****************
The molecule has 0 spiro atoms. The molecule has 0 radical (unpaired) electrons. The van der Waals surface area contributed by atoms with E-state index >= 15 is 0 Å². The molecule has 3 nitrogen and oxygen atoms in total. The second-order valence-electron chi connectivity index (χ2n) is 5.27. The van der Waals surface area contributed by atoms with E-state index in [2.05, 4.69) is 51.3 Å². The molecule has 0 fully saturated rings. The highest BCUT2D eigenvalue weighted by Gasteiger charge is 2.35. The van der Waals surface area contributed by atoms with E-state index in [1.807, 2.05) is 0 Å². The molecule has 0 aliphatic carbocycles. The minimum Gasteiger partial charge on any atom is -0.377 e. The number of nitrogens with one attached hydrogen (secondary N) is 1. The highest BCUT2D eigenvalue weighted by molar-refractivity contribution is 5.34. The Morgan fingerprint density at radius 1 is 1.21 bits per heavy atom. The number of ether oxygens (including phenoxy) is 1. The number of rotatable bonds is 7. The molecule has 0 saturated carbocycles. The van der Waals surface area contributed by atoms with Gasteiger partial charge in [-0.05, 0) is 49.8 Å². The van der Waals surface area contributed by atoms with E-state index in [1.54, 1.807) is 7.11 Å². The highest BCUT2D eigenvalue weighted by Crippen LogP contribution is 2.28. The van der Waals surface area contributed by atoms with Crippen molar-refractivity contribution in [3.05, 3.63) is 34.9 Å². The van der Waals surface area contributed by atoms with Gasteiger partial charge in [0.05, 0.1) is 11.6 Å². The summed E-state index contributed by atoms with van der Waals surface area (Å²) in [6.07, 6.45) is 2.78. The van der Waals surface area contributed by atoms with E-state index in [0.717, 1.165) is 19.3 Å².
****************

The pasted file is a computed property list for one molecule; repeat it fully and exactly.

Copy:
The molecule has 0 spiro atoms. The molecule has 0 radical (unpaired) electrons. The van der Waals surface area contributed by atoms with E-state index >= 15 is 0 Å². The molecule has 3 nitrogen and oxygen atoms in total. The second-order valence-electron chi connectivity index (χ2n) is 5.27. The van der Waals surface area contributed by atoms with E-state index in [2.05, 4.69) is 51.3 Å². The molecule has 0 fully saturated rings. The highest BCUT2D eigenvalue weighted by Gasteiger charge is 2.35. The van der Waals surface area contributed by atoms with E-state index in [1.807, 2.05) is 0 Å². The molecule has 0 aliphatic carbocycles. The minimum Gasteiger partial charge on any atom is -0.377 e. The number of nitrogens with one attached hydrogen (secondary N) is 1. The highest BCUT2D eigenvalue weighted by molar-refractivity contribution is 5.34. The Morgan fingerprint density at radius 1 is 1.21 bits per heavy atom. The number of ether oxygens (including phenoxy) is 1. The number of rotatable bonds is 7. The molecule has 0 saturated carbocycles. The van der Waals surface area contributed by atoms with Gasteiger partial charge in [-0.05, 0) is 49.8 Å². The van der Waals surface area contributed by atoms with E-state index in [1.54, 1.807) is 7.11 Å². The highest BCUT2D eigenvalue weighted by Crippen LogP contribution is 2.28. The van der Waals surface area contributed by atoms with Crippen molar-refractivity contribution in [3.05, 3.63) is 34.9 Å². The van der Waals surface area contributed by atoms with Gasteiger partial charge in [0.05, 0.1) is 11.6 Å². The summed E-state index contributed by atoms with van der Waals surface area (Å²) in [6.07, 6.45) is 2.78. The van der Waals surface area contributed by atoms with E-state index in [0.717, 1.165) is 19.3 Å².